Respected US research organisation Child Trends has
published a study showing that children tend to do well when their
parents have a happy relationship — and vice-versa. So far, so good.

In more detail the researchers

Almost without exception, the lowest levels of positive child
outcomes are found among children in families where the parent reports that
their relationship is “not too happy.” In contrast, the best child outcomes are
found almost without exception among children whose parents report that their
relationship is “completely happy.” Positive child outcomes for children whose
parents report a “very happy” relationship are generally second highest, and
children whose parents have a “fairly happy” relationship fall next.

This pattern holds across various subgroups of child gender,
child age, family type, race and ethnicity, immigrant status, parent education,
and family income.

Wait a minute, says family
scholar Elizabeth Marquardt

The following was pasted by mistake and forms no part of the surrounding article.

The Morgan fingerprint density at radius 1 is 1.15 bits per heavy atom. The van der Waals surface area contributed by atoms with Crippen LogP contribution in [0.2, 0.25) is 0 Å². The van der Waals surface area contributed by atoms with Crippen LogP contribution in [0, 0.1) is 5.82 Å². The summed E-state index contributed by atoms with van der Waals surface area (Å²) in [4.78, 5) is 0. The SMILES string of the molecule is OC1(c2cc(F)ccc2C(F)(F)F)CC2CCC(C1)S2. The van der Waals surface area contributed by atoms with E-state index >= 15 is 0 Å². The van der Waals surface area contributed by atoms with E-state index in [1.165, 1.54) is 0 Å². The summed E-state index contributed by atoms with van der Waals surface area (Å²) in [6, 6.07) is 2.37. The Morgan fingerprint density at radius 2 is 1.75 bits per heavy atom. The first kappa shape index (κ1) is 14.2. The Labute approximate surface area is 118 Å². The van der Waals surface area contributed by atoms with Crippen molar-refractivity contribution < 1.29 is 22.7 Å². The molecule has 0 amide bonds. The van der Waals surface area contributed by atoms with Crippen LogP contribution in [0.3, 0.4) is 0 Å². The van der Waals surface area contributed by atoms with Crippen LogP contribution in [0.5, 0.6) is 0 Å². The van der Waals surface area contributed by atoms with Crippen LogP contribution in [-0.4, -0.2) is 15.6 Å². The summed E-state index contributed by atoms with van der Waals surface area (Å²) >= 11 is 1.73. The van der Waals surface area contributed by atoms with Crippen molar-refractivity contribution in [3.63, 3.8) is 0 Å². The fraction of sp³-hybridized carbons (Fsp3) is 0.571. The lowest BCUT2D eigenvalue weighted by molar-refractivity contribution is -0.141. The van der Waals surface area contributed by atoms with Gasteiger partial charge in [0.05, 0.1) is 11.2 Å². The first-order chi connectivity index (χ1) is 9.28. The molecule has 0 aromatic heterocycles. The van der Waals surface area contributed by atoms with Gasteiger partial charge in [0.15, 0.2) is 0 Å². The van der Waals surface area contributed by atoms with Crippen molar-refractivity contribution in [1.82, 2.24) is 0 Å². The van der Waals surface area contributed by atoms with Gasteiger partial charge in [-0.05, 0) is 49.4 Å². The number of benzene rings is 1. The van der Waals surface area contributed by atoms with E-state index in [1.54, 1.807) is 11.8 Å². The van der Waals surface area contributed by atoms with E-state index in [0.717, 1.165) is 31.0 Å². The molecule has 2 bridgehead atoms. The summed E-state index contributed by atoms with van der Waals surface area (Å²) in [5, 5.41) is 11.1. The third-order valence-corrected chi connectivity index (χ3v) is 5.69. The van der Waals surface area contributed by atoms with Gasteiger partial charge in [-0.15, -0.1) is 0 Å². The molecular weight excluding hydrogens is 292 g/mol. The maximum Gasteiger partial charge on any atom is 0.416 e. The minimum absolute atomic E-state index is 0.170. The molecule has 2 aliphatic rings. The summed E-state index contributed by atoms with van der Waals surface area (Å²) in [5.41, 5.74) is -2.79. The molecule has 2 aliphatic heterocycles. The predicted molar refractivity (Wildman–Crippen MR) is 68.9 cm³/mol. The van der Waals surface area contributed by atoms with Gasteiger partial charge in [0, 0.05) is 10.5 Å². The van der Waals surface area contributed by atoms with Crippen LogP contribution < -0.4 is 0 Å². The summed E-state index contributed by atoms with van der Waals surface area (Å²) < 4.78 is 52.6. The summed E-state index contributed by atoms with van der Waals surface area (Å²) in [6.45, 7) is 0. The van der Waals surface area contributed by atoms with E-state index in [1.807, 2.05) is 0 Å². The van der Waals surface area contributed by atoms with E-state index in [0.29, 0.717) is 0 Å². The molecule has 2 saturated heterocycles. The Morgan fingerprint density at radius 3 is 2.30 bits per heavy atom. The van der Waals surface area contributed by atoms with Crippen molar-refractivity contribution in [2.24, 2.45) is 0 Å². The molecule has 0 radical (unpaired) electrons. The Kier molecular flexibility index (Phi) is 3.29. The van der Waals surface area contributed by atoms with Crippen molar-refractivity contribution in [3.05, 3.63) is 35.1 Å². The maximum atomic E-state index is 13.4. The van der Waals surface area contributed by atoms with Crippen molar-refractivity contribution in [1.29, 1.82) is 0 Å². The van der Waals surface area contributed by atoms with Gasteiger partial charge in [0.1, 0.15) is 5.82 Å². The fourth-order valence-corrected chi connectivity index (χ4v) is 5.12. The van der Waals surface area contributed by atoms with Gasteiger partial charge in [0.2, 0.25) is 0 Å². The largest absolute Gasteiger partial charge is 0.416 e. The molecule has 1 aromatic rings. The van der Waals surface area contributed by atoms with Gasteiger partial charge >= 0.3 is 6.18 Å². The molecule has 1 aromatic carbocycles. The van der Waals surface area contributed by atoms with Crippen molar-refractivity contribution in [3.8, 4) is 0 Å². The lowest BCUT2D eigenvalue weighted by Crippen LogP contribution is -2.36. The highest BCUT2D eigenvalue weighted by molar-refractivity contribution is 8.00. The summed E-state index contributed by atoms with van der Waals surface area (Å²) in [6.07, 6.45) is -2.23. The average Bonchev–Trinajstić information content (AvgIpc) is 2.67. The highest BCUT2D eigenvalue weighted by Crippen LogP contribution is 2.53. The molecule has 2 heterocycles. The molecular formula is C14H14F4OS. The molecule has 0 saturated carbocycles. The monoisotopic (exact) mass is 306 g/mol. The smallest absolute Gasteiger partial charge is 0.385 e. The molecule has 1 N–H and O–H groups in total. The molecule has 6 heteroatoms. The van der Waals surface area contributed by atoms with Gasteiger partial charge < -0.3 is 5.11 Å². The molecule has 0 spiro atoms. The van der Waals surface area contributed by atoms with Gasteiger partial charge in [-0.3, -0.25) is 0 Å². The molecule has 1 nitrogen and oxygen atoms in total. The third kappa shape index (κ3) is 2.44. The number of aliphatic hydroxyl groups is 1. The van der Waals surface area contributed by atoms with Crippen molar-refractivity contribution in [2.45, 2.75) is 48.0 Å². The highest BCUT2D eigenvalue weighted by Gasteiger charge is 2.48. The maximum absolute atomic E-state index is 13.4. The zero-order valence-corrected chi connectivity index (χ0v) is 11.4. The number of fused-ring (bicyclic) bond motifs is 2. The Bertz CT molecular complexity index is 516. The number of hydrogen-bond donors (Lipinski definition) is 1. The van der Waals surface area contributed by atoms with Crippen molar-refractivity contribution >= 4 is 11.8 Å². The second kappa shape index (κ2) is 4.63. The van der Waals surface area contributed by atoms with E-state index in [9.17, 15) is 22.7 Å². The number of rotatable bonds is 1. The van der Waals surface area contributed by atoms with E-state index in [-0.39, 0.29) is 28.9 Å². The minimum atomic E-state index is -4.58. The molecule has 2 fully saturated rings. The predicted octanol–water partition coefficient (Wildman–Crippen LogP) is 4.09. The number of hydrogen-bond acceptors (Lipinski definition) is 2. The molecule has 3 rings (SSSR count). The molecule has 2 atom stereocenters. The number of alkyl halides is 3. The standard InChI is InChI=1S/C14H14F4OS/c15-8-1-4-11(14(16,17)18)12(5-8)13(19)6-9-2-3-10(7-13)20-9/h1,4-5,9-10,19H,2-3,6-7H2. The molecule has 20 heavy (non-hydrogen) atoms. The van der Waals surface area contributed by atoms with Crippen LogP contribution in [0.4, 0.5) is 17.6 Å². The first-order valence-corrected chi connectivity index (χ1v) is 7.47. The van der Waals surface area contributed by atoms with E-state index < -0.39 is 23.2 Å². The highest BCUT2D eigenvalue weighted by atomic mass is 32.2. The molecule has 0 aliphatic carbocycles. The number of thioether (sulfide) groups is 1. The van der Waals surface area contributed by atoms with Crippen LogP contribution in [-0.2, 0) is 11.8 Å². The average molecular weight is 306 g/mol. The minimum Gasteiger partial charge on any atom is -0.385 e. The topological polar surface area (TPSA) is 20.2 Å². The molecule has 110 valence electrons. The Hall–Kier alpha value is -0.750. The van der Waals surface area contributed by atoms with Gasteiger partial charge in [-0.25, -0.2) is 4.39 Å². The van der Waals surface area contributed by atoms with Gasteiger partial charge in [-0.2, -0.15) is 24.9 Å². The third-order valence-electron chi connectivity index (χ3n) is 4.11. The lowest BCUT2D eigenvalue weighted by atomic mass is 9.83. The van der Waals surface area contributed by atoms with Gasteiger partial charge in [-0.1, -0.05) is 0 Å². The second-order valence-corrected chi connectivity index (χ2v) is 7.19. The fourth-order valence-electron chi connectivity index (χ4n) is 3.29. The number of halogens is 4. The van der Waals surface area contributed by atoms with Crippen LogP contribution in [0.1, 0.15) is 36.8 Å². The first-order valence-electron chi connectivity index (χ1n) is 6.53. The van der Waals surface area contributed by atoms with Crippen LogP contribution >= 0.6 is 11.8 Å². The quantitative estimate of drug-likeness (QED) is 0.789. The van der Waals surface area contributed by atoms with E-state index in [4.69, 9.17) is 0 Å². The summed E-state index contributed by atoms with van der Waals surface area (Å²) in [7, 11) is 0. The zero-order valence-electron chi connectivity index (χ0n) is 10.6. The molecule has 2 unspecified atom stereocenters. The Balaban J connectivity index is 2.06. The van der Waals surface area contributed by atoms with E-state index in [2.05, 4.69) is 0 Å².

. We know that family type does make a
difference to child outcomes.

But let’s take a look at the data on which they base these conclusions. Turn
with me to Table
and examine the column called “family type.”

When the parents’ relationship was reported as “completely happy,” here are
the percentages of parents who report that their child has behavior problems,
by type of family:

Married parents (biological or adoptive): 4

Married step: 9

Cohabiting (bio or adoptive): 6

Cohabiting step: 11

In other words, in this very large sample of 64,000
children, among those who had a parent reporting that the relationship of
the adults in the home was “completely happy,” the children in
stepfamilies were over twice as likely to be reported as having behavior
problems compared to children living with their own married parents.
The children in a cohabiting step arrangement (translation: in most cases,
mom living with her boyfriend) were almost three times as likely to have
these problems.

Marquardt makes a couple more important points about the
difference marriage makes, which you can read on the Family
Scholars blog
. Why would Child Trends not want to acknowledge that, she
wants to know. What do they have against marriage?

And, we could add, how much do they really care about children? These are questions which we could address to many apparently
scientific enterprises.

Carolyn Moynihan

Carolyn Moynihan is the former deputy editor of MercatorNet